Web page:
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domenica 30 luglio 2017

"Chasing Coral"

Around the globe, coral reefs are a source of beauty and wonder. Every year, thousands travel just to experience their beauty—and witness the abundant life created by these aquatic communities.

The reefs are also essential to life on our planet. Some call them the ocean’s nursery. At least 25 percent of marine species live there—and the livelihood of about 500 million people worldwide are tied to fisheries the coral reefs nurture.
But, for the last 20 years, life on the reefs has been vanishing.
It’s called coral bleaching
Higher ocean temperatures which cause polyps – the animals that live in the coral – to expel the algae embedded in their tissues. That algae is what supports life in the reef.
For his new film, Chasing Coral, producer/director Jeff Orlowski tracked the extent of the third global bleaching event that began in 2014.
“Corals can survive up to a certain temperature. Just like the human body, we have a certain sweet spot at 98.6 degrees Fahrenheit,” said Orlowski. “But, if everybody in the city’s temperature was raised to 102 degrees, you’d see a lot of people dying. That’s what’s happening in the oceans. The temperature is literally becoming too hot for the corals to survive in.
But since then, the recurrence, duration AND severity of these bleaching events has gotten worse. Many now worry about a point of no return. Orlowski believes these events may become a regular pattern.
We’re now seeing these bleaching events are happening without El Ninos. That’s how much the oceans have been warming. This rising baseline – those El Nino used to be a spike. Now it’s just hot enough that you don’t need that spike – a big El Nino – for a bleaching events to happen.”
For the project they joined former ad man turned ocean activist Richard Vevers. Through expeditions sponsored by XL Catlin and the Ocean Agency, Vevers had already been working with customized Google Streetview cameras to document the world’s reefs
The first global bleaching event took place in 1998, an El Niño year, when ocean temperatures are typically higher.
The team also worked with the National Oceanic and Atmospheric Administration to detect bleaching hotspots. Their travels took them to reefs in over 20 countries, including locations in: Samoa, Hawaii, Florida, and the Great Barrier Reef in Australia.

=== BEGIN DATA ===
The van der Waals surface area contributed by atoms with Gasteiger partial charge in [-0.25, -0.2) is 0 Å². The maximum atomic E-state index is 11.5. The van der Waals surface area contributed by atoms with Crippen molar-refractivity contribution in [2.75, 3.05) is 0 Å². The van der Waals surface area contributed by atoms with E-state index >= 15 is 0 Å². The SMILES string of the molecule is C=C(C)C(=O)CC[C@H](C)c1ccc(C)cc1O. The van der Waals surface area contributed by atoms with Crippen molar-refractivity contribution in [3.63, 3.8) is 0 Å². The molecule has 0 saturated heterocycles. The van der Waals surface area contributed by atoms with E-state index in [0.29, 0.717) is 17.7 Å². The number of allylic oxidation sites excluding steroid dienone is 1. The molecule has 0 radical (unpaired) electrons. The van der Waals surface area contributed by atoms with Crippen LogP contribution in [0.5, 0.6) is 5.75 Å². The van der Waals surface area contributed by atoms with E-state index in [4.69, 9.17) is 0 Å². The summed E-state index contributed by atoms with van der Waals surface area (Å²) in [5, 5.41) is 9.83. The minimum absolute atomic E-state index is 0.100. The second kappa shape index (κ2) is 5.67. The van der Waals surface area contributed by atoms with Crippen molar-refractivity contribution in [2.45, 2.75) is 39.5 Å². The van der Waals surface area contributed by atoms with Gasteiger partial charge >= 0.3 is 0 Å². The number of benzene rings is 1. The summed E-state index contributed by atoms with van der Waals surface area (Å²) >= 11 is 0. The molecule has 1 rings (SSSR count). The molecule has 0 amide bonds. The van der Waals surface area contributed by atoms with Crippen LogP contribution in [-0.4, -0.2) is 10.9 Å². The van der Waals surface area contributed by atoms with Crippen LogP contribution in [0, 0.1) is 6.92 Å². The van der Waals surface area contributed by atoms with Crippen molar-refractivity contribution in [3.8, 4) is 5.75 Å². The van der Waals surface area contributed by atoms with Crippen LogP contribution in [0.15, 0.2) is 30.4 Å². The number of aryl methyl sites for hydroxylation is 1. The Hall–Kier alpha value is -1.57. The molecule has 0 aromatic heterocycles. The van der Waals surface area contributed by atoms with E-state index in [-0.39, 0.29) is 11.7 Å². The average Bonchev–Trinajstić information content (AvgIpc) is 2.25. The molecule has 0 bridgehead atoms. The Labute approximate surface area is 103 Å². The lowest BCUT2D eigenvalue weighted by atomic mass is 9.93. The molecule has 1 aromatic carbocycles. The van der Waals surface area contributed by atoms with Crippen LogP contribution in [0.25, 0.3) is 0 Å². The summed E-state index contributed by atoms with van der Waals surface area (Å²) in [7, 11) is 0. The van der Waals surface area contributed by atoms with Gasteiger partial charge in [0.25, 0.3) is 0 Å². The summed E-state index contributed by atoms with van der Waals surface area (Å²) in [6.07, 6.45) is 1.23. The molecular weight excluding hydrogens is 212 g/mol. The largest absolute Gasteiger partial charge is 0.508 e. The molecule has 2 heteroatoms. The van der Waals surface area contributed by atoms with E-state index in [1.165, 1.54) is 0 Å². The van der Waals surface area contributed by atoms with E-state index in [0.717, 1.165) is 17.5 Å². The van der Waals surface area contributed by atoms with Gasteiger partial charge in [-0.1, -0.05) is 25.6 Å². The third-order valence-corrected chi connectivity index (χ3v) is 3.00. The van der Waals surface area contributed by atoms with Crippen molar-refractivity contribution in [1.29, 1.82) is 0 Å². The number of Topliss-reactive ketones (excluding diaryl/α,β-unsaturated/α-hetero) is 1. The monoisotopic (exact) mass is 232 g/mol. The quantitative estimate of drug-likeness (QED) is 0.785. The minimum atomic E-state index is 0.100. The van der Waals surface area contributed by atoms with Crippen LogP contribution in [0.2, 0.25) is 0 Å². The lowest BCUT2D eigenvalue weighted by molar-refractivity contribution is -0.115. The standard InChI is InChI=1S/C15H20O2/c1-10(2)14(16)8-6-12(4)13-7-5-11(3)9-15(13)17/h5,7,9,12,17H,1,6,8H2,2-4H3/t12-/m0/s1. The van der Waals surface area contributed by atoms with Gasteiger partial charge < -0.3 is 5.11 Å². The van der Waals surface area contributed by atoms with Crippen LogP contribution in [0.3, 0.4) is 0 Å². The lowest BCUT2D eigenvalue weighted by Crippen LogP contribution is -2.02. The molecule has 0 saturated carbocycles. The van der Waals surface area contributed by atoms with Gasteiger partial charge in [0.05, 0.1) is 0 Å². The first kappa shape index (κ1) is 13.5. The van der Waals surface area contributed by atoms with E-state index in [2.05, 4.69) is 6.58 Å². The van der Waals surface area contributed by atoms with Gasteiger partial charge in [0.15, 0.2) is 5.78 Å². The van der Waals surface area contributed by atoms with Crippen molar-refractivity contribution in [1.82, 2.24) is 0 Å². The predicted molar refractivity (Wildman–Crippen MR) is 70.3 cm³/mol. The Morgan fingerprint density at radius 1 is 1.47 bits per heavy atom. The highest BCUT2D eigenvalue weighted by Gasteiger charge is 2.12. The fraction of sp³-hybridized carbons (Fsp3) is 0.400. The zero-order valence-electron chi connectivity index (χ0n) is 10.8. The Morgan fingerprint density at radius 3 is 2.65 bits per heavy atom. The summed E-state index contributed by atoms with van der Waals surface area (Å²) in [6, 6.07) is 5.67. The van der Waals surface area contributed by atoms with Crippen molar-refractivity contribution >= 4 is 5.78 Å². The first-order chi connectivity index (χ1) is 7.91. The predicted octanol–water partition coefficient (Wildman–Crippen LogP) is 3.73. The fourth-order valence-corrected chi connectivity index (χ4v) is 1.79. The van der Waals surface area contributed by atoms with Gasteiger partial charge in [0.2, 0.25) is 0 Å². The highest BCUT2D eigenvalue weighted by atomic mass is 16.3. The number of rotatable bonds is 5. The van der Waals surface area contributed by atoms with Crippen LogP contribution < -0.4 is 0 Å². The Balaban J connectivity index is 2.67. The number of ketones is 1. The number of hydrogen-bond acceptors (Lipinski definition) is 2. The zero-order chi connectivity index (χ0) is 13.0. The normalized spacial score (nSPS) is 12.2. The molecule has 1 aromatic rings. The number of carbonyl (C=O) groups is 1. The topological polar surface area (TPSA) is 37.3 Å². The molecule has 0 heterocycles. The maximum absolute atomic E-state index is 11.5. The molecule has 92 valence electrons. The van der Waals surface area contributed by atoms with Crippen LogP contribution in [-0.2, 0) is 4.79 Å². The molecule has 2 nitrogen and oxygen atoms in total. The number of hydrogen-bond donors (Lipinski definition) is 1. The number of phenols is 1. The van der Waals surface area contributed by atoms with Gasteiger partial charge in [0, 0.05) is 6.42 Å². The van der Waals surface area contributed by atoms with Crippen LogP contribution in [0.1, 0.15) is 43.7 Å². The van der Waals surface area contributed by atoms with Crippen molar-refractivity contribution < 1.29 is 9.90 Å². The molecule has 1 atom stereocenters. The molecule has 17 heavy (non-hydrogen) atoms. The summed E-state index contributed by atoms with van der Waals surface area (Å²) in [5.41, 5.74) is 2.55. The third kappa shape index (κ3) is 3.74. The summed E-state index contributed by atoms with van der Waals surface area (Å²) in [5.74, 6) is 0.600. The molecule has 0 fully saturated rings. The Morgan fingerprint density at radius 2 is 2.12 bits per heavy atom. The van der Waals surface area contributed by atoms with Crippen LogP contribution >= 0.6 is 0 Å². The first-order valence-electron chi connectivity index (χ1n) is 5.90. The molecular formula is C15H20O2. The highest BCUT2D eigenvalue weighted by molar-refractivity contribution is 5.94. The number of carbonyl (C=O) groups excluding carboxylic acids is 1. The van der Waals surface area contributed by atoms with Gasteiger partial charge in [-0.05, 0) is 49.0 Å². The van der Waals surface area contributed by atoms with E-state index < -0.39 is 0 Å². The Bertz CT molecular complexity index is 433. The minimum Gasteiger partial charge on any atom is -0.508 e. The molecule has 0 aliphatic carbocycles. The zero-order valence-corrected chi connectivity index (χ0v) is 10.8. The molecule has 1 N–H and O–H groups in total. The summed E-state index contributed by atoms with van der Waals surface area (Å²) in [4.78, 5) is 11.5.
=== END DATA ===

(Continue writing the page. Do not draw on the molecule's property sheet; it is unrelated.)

Documenting climate change isn’t new for Orlowski. When he was still a senior at Stanford, he joined climate photographer James Balog’s Extreme Ice Survey. That program used time-lapse video to document the rapid thaw of the world’s glaciers.
“It was a massive education in how to express these stories visually,” said Orlowski. “How to get these stories and reveal them in a way that audiences can understand and feel emotionally.”

The resulting film, Chasing Ice, earned Orlowski and team an Emmy in 2014.
For Chasing Coral, Zachary Rago of Colorado company View Into the Blue, helped build underwater camera systems that could film the reef for months at a time.
“In the ocean, things get dirty really quickly,” said Rago. “The ocean’s competitive, so new space to grow on. Things start growing within 12 hours.”
Despite a difficult ocean environment, Rago’s on-the fly-innovations helped assure their images of the reef were pristine.
“You can go back and you’ll see every piece of the camera system has something – algae or some life growing on it,” said Orlowski” “Because of that windshield wiper, that glass dome is sparkling clean. And it pops! And everything else has life growing all over it.”

The result is a detailed and troubling view of present day coral reefs. Even the filmmakers were shocked by what they saw.
“Just the sheer mortality we saw on the Great Barrier Reef was never in the plans.”
According to the film, the bleaching event that began in 2014 has been the longest, deadliest, and most widespread in history.
“Last year, 29 percent of the Great Barrier Reef died, which is mind boggling,” Orlowski said. “We’re entering into a new era of ocean chemistry, ocean temperatures, that we’ve never seen before on this planet.
Based on current warming trends, most of the world’s corals could be dead within the next 30 years.
We need to go through a huge shift in how people think about relating to the planet. And if we don’t go through this transformation, things will get ugly on this planet.
With the US. administration withdrawn from the Paris climate agreement, Orlowski hopes global warming skeptics might review the visual evidence and take a moment to reconsider.
“This is not a political story. This issue has become politicized for some reason. But we’re out there trying to see how the planet’s changing. What’s happening on the planet. Can we visualize that? Can we document it in a way that the public can get their heads around. There’s a lot of confusing information out there on climate change. We’re just trying to bring some clarity through the pictures.”
Still, the team that made Chasing Coral hope that, through the film, more people can understand the role coral reefs play in the life of our planet. AND, perhaps join the effort to help save them.
“I think the coolest thing for me is the global call out where we asked divers and everyday people to document what’s happening in their backyards,” said Rago. “That’s extremely important. I think that technology and more accessible technology around the world has made it easier for the average person to jump onboard to a project like this and actually do a lot of good.”
Chasing Coral is available on Netflix, and in limited theatrical release through Summer 2017.

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